There is also a framed certificate from the world famous NME magazine, proclaiming that Ramsgate Music Hall was Best Small Venue of the year in 2015.

“That was a bit ironic really,” says Bigg, “because we aren’t an f**king NME venue. We don’t put on NME bands because no one bloody comes. There isn’t really and indie youth scene here. The kids around here are into hip hop and drum and bass.

“They aren’t really into guitar bands.”

Nevertheless, before its current sorry demise, the NME had the venue in its sights calling them the “musical hub of Kent” while reviewing a Cate Le Bon performance that helped put the venue in the map.

Notoriety has also come in the form of shout outs from BBC Six Music DJ Marc Riley, who has connections with the group, while the venue’s ability to book high quality bands has continued to soar. But the fame of an act or artist is not the main concern

If they can’t play, there’s no getting away with it here.


Two or three gigs a week take place at the venue and Bigg is keen that the chosen acts are varied, booking diverse styles of performer.

“We know it’s important to touch all bases of music and put on really good bands. I think that then instills to promoters that we as a venue are willing to take stuff on that is left of centre, and that we are willing to promote it and really try.”

With guest DJs and a license until 2am at weekends, the atmosphere pushing musical boundaries and appreciation of quality has attracted local heavyweights such as 90s New York hiphop outfit The Jungle Brothers, Skip McDonald of Sugarhill gang fame, and London jungle MC Congo Natty, who have also settled in the area.

Among those to perform are Wave Pictures, Nina Cherry, Nathaniel Rateliff, The Amazing Snakeheads and the Sleaford Mods as well as scores of artists looking for an open minded crowd to play to.


“Small venues are the life blood of the touring circuit,” says Bigg. “This is exactly the sort of venue bands should be playing when launching their first album.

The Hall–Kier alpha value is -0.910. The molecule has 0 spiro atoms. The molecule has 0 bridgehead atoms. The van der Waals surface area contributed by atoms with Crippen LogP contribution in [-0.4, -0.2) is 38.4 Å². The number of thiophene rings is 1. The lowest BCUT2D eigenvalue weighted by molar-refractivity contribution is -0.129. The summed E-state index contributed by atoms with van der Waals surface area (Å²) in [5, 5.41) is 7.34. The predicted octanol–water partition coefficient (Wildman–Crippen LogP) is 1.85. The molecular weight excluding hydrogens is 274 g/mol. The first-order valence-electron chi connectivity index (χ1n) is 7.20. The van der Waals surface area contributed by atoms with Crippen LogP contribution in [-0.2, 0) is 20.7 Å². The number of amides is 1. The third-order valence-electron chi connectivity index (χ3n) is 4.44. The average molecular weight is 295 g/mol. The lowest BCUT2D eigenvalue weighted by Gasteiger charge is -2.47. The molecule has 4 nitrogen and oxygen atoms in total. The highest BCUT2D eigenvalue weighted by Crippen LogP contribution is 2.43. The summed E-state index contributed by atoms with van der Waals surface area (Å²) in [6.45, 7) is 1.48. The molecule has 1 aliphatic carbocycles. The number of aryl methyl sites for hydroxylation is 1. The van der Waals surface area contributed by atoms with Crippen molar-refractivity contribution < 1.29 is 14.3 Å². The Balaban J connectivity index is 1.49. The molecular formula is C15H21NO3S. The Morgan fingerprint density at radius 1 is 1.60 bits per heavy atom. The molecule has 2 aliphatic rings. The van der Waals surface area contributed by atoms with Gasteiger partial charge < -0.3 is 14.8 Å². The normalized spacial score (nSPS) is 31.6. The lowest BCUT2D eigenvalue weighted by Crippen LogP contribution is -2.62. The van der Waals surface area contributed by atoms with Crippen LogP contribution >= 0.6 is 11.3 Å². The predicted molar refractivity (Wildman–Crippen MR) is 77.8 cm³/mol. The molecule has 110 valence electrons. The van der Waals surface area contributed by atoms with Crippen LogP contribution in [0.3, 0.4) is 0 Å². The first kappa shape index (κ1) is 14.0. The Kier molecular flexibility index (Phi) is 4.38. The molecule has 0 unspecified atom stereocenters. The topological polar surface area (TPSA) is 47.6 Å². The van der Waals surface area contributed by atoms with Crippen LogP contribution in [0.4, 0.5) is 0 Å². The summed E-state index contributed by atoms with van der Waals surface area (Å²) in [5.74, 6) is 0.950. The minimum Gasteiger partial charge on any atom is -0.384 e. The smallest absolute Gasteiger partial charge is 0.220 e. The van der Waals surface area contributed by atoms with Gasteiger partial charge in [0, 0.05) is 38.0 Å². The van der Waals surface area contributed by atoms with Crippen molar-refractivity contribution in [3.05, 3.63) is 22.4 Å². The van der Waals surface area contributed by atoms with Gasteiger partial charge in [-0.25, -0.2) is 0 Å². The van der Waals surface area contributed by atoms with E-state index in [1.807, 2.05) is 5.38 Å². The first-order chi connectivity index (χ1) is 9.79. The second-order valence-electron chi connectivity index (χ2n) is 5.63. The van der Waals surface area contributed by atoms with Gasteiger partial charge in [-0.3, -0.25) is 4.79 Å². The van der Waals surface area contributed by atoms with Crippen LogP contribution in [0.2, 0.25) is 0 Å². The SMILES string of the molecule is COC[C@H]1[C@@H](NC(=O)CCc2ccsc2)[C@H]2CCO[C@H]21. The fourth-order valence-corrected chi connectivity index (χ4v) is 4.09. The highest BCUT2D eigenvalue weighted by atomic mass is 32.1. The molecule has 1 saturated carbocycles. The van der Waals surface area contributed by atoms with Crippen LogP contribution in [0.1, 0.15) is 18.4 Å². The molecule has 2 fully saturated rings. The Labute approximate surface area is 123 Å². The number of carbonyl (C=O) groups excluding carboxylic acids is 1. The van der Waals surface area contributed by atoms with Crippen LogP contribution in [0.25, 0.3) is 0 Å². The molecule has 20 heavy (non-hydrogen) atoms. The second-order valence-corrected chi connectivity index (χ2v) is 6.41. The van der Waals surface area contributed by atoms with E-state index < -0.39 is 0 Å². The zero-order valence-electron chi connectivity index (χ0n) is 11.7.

“People do now trust what we book. We book slightly above our capacity size in the people we bring and we’ve had some really nice quotes from agents who say we book a much more inspiring calendar than most major towns would put on.”

Bigg regales us with a story about The Avalanches who very nearly played their first gig in 15 years in the UK at the Music Hall before setting off on a tour.

“They cancelled when one of them lost their passport on the plane, so they couldn’t get into the country. That was so frustrating.”

The launch of a recorded and downloadable radio show as well as their own YouTube-style channel showing highlights of all their gigs has continued to build their notoriety.

“Small venues are the life blood of the touring circuit”

“We have a friend who worked on a festival over in New York who has had people speak to him about the Ramsgate Music Hall. They have no idea where or what it is, but it’s got this good mythical name now and it’s because bands, fans and booking agents love it here.”

But it is the customers and music fans close to home that pay the bills. And Bigg recognises a resurgence in the Kent coastal towns.


“There are so many people moving down here now.  When we first moved down, the Ramsgate kids all wanted to get away to London, but now they want to stay. “They now see that Ramsgate has got this spirit.

“Areas like this are thriving, because the people that are moving here are forming creative hubs. And that attracts more.”

But this is no fairy story. It doesn’t end here. It takes a lot of hard work from the Ramsgate Music Hall team to keep the business above water. 


As it is all too often mentioned, success is 10% inspiration and 90% perspiration.

The Ramsgate Music Hall need to put on gigs, and they need those gigs to be well attended. 

“We’ve been pretty close to the edge a few times,” says Bigg. “But we know we are doing something good, and something we f*cking believe in.

“We are bringing something special to an area that was devoid of it. And now, we are bloody well known for it.”